continued use of these libraries as the versions requiring C++11 enter
The benefits of C++11
C++11 adds a number of useful features to the language, including:
- delegating constructors
- initialiser lists
- rvalue references
- variadic templates
and library features, including:
These features are all supported by the compilers on the above
platforms. Some additional features (not included here) are not yet
supported by the compilers on every platform, and so can’t yet be
These features benefit the project in several ways:
- they reduce the code size dramatically by permitting much more
concise code with reduced boilerplate (by around 50% in one test
conversion of a single component)
- they allow the use of standard library features in place of Boost
equivalents, which aids interoperability (e.g.
std::shared_ptr in place of
- they allow improved performance of standard library containers
through the use of rvalue references, and also allow the use of new
features such as
std::unique_ptr to replace
certain situations, again improving performance
- they make the library easier to use, for example the use of
initialiser lists can reduce the
PixelBuffer nD array addressing
from multiple lines to a single line of code
- they make the library more understandable and more familiar for
users already using these features with other libraries; in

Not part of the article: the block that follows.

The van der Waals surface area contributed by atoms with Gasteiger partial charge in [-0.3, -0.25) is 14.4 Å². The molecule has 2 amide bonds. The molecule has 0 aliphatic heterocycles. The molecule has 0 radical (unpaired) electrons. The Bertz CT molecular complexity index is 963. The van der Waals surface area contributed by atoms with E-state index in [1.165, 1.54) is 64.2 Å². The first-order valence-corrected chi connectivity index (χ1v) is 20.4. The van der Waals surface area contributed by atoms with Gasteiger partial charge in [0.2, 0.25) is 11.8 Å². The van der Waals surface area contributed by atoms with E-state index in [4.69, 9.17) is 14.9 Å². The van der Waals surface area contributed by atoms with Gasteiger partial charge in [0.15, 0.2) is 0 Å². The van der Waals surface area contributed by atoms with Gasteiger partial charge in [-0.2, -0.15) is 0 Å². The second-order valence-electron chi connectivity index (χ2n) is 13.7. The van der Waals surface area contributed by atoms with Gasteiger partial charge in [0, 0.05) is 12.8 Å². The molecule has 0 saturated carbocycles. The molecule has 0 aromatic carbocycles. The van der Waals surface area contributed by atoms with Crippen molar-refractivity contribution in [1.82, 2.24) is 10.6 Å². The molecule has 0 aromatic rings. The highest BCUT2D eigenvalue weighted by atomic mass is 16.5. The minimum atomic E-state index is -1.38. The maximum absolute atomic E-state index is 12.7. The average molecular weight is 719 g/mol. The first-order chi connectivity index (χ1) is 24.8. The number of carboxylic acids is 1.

particular features such as
std::shared_ptr have been available
since VS2010 for Windows developers and their use is already
- all of our supported platforms can support a sizeable subset of
- our dependencies will increasingly require C++11
- there are significant benefits to switching to C++11 as a result of
the features and performance gains it brings
we plan to make a C++11 compiler a requirement in our upcoming 0.3.0
release of OME Files C++, and begin using a subset of the C++11
features available across our supported platforms. For most users,
the transition should be entirely transparent and will require no
immediate code changes as we will leave compatibility typedefs in
place through a transitional period.
If this will present any problems, please get in touch through our
forums so that we can
discuss any concerns you may have. Likewise, if the change is
something which you will find useful and beneficial, we would also
like to hear from you.